It started with the indifference

Do you, like my community, have a shop you refer to as ‘e wa Munyankore’, ‘e wa Mukiga’, ‘e wa Musoga’, etc? What about in church; do you have people you refer to by description as opposed to finding out their names?

That is where some of our troubles as a nation begin, I believe. This detachment from the neighbour God instructed us to love can never be a good thing. I think my community is the worst. We refer to business owners by their tribes or looks (we call another super-bleached shopkeeper ‘Mzungu’). And no one knows these people’s actual names, despite having lived among us for years.

I only know the ‘e wa Munyankore’ guy’s first name, because he also went to school with me. The rest? I am ashamed it is now ridiculous to ask what their real names are, although I am working on it.

It is something that probably started with our grandparents back in the day, but albeit in a subtle way. Communities just did not embrace all newcomers that wholeheartedly, despite not treating them with any hostility.

The herdsman who came to help with the cattle was simply ‘Omulaalo’ to every household that had one. My mother’s neighbour in their village sold his land and moved away, but the family that bought that plot was and still is referred to as ‘e wa Musenze’, meaning, ‘the one who moved in’.

Even in church, the ‘brother Peter, sister Malita’ days are fading as churches become huge; people are called ‘ow’ekinyonyi’, if the brother once vaguely testified anything concerning a bird… Small, small things that I believe have compounded the bigger problem that is Uganda today, where no one feels the other’s pain, or even cares.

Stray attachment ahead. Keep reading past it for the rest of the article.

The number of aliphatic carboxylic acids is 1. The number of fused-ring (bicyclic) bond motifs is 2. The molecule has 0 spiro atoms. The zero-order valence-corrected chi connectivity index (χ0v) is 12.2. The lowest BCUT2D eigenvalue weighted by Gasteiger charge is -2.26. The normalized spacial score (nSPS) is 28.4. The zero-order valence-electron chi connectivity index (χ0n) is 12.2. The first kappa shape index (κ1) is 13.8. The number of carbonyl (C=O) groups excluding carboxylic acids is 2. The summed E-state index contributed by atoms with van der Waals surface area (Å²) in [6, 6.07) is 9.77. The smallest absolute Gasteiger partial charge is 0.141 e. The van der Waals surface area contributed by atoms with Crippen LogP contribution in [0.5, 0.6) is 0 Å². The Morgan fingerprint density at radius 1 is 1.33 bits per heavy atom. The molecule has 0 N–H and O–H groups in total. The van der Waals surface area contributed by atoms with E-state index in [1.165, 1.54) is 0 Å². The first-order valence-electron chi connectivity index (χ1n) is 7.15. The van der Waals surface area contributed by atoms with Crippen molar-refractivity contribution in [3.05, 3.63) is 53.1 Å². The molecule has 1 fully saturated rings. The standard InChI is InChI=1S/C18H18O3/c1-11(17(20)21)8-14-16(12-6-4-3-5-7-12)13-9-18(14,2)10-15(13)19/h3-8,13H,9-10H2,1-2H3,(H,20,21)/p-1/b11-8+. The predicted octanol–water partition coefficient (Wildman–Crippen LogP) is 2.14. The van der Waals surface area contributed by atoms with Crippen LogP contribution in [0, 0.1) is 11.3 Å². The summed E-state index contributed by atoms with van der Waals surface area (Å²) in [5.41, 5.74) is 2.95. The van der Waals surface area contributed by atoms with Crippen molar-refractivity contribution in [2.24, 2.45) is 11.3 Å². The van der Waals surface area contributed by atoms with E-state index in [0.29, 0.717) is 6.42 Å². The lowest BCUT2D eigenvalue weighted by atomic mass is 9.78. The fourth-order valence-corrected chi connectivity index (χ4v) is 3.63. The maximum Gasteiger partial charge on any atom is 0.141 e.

If in the past generations the indigenous community was the bigger part of residents, making them stay close-knit and the odd outsider stand out like a sore thumb, that tide has changed as communities are now constantly changing.

Homeowners have sold to new landlords; apartment blocks where no one knows anyone else have changed countryside skylines; perimeter walls have ensured we don’t even know who our next door neighbours are; a scream in the night due to a burglary is no longer answered by supportive screams all around the community, rather by locks being silently tightened by terrified

Where is the central nervous system in that chaos?

Because, like lawyer David F.K Mpanga enduringly tweeted in 2016: “We shall never see the Uganda we want until we develop a central nervous system that enables us to feel each other’s pain.”

The detachment starts from small trends around us to become big issues like stealing government funds meant for hospitals in the very community one hails from, as long as the thief can get treated in another community! Shame.

Source: The Observer

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